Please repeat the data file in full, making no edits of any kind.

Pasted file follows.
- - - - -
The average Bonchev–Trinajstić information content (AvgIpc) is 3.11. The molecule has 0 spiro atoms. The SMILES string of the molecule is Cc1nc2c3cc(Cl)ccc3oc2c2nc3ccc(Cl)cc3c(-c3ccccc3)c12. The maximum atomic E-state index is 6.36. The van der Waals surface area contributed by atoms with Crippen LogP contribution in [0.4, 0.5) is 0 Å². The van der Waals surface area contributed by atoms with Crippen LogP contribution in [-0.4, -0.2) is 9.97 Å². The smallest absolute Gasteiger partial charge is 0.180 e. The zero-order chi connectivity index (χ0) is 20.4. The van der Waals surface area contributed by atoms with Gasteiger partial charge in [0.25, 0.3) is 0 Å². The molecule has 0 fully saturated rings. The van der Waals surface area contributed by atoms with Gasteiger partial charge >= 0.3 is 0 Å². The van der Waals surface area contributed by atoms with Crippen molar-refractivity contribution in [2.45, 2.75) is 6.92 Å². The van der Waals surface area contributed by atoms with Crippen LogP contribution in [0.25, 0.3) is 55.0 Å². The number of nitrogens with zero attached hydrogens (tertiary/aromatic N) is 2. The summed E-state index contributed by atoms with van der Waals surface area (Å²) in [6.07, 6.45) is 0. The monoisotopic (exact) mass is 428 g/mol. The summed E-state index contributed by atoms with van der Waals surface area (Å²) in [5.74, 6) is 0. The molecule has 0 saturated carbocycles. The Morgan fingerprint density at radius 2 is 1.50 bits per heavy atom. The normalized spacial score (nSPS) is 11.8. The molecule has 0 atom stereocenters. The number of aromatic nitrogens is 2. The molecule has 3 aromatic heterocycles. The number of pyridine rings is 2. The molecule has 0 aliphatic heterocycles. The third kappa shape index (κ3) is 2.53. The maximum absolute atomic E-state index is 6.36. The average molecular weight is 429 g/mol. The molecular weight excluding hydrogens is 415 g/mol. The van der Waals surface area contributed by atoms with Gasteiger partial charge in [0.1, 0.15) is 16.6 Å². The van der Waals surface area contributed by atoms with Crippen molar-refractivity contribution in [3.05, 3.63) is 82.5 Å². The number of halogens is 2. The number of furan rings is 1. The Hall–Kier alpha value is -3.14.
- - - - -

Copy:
The average Bonchev–Trinajstić information content (AvgIpc) is 3.11. The molecule has 0 spiro atoms. The SMILES string of the molecule is Cc1nc2c3cc(Cl)ccc3oc2c2nc3ccc(Cl)cc3c(-c3ccccc3)c12. The maximum atomic E-state index is 6.36. The van der Waals surface area contributed by atoms with Crippen LogP contribution in [0.4, 0.5) is 0 Å². The van der Waals surface area contributed by atoms with Crippen LogP contribution in [-0.4, -0.2) is 9.97 Å². The smallest absolute Gasteiger partial charge is 0.180 e. The zero-order chi connectivity index (χ0) is 20.4. The van der Waals surface area contributed by atoms with Gasteiger partial charge in [0.25, 0.3) is 0 Å². The molecule has 0 fully saturated rings. The van der Waals surface area contributed by atoms with Gasteiger partial charge >= 0.3 is 0 Å². The van der Waals surface area contributed by atoms with Crippen molar-refractivity contribution in [2.45, 2.75) is 6.92 Å². The van der Waals surface area contributed by atoms with Crippen LogP contribution in [0.25, 0.3) is 55.0 Å². The number of nitrogens with zero attached hydrogens (tertiary/aromatic N) is 2. The summed E-state index contributed by atoms with van der Waals surface area (Å²) in [6.07, 6.45) is 0. The monoisotopic (exact) mass is 428 g/mol. The summed E-state index contributed by atoms with van der Waals surface area (Å²) in [5.74, 6) is 0. The molecule has 0 saturated carbocycles. The Morgan fingerprint density at radius 2 is 1.50 bits per heavy atom. The normalized spacial score (nSPS) is 11.8. The molecule has 0 atom stereocenters. The number of aromatic nitrogens is 2. The molecule has 3 aromatic heterocycles. The number of pyridine rings is 2. The molecule has 0 aliphatic heterocycles. The third kappa shape index (κ3) is 2.53. The maximum absolute atomic E-state index is 6.36. The average molecular weight is 429 g/mol. The molecular weight excluding hydrogens is 415 g/mol. The van der Waals surface area contributed by atoms with Gasteiger partial charge in [0.1, 0.15) is 16.6 Å². The van der Waals surface area contributed by atoms with Crippen molar-refractivity contribution in [3.05, 3.63) is 82.5 Å². The number of halogens is 2. The number of furan rings is 1. The Hall–Kier alpha value is -3.14.